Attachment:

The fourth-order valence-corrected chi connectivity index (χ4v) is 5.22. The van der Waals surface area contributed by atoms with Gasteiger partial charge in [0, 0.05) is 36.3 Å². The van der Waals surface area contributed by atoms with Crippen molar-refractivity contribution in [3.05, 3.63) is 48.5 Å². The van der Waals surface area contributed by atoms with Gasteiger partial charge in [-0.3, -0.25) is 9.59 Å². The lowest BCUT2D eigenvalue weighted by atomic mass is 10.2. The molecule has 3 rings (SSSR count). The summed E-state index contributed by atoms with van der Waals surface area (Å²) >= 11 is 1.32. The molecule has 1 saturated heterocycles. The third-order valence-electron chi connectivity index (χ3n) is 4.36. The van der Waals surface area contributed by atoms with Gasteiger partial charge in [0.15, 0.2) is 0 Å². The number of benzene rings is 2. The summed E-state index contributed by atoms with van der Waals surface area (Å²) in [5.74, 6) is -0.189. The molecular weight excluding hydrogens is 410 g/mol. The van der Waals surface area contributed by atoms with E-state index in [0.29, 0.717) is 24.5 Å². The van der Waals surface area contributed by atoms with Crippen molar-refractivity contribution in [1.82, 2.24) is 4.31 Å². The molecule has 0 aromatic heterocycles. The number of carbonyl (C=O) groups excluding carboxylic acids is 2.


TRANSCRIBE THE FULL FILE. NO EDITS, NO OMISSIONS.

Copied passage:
The fourth-order valence-corrected chi connectivity index (χ4v) is 5.22. The van der Waals surface area contributed by atoms with Gasteiger partial charge in [0, 0.05) is 36.3 Å². The van der Waals surface area contributed by atoms with Crippen molar-refractivity contribution in [3.05, 3.63) is 48.5 Å². The van der Waals surface area contributed by atoms with Gasteiger partial charge in [-0.3, -0.25) is 9.59 Å². The lowest BCUT2D eigenvalue weighted by atomic mass is 10.2. The molecule has 3 rings (SSSR count). The summed E-state index contributed by atoms with van der Waals surface area (Å²) >= 11 is 1.32. The molecule has 1 saturated heterocycles. The third-order valence-electron chi connectivity index (χ3n) is 4.36. The van der Waals surface area contributed by atoms with Gasteiger partial charge in [0.15, 0.2) is 0 Å². The number of benzene rings is 2. The summed E-state index contributed by atoms with van der Waals surface area (Å²) in [5.74, 6) is -0.189. The molecular weight excluding hydrogens is 410 g/mol. The van der Waals surface area contributed by atoms with E-state index in [0.29, 0.717) is 24.5 Å². The van der Waals surface area contributed by atoms with Crippen molar-refractivity contribution in [1.82, 2.24) is 4.31 Å². The molecule has 0 aromatic heterocycles. The number of carbonyl (C=O) groups excluding carboxylic acids is 2.